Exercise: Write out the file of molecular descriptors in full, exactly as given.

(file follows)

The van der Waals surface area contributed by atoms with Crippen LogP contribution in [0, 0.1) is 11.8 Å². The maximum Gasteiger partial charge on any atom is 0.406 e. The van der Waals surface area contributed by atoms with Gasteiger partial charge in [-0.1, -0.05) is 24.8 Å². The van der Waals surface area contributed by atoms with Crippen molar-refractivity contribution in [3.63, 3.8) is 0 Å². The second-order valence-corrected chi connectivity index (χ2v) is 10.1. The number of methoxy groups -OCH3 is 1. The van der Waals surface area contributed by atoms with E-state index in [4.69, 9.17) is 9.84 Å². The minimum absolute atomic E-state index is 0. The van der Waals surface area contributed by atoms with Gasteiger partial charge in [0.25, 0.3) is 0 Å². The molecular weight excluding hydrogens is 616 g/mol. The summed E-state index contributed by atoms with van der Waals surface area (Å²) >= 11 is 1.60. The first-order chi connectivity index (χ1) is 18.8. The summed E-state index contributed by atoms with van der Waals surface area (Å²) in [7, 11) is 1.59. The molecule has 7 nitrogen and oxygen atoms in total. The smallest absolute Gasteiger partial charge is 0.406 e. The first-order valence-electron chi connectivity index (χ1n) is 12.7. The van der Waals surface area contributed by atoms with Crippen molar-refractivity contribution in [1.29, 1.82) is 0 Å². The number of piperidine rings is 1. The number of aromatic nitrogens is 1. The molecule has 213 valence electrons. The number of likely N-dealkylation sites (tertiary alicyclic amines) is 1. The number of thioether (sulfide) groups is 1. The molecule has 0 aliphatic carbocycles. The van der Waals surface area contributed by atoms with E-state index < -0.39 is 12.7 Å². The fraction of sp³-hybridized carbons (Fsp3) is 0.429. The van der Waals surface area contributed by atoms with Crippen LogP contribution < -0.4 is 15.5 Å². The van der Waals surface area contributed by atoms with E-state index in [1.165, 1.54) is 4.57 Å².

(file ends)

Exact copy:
The van der Waals surface area contributed by atoms with Crippen LogP contribution in [0, 0.1) is 11.8 Å². The maximum Gasteiger partial charge on any atom is 0.406 e. The van der Waals surface area contributed by atoms with Gasteiger partial charge in [-0.1, -0.05) is 24.8 Å². The van der Waals surface area contributed by atoms with Crippen molar-refractivity contribution in [3.63, 3.8) is 0 Å². The second-order valence-corrected chi connectivity index (χ2v) is 10.1. The number of methoxy groups -OCH3 is 1. The van der Waals surface area contributed by atoms with E-state index in [4.69, 9.17) is 9.84 Å². The minimum absolute atomic E-state index is 0. The van der Waals surface area contributed by atoms with Gasteiger partial charge in [0.25, 0.3) is 0 Å². The molecular weight excluding hydrogens is 616 g/mol. The summed E-state index contributed by atoms with van der Waals surface area (Å²) >= 11 is 1.60. The first-order chi connectivity index (χ1) is 18.8. The summed E-state index contributed by atoms with van der Waals surface area (Å²) in [7, 11) is 1.59. The molecule has 7 nitrogen and oxygen atoms in total. The smallest absolute Gasteiger partial charge is 0.406 e. The first-order valence-electron chi connectivity index (χ1n) is 12.7. The van der Waals surface area contributed by atoms with Crippen molar-refractivity contribution in [1.29, 1.82) is 0 Å². The number of piperidine rings is 1. The number of aromatic nitrogens is 1. The molecule has 213 valence electrons. The number of likely N-dealkylation sites (tertiary alicyclic amines) is 1. The number of thioether (sulfide) groups is 1. The molecule has 0 aliphatic carbocycles. The van der Waals surface area contributed by atoms with E-state index < -0.39 is 12.7 Å². The fraction of sp³-hybridized carbons (Fsp3) is 0.429. The van der Waals surface area contributed by atoms with Crippen LogP contribution < -0.4 is 15.5 Å². The van der Waals surface area contributed by atoms with E-state index in [1.165, 1.54) is 4.57 Å².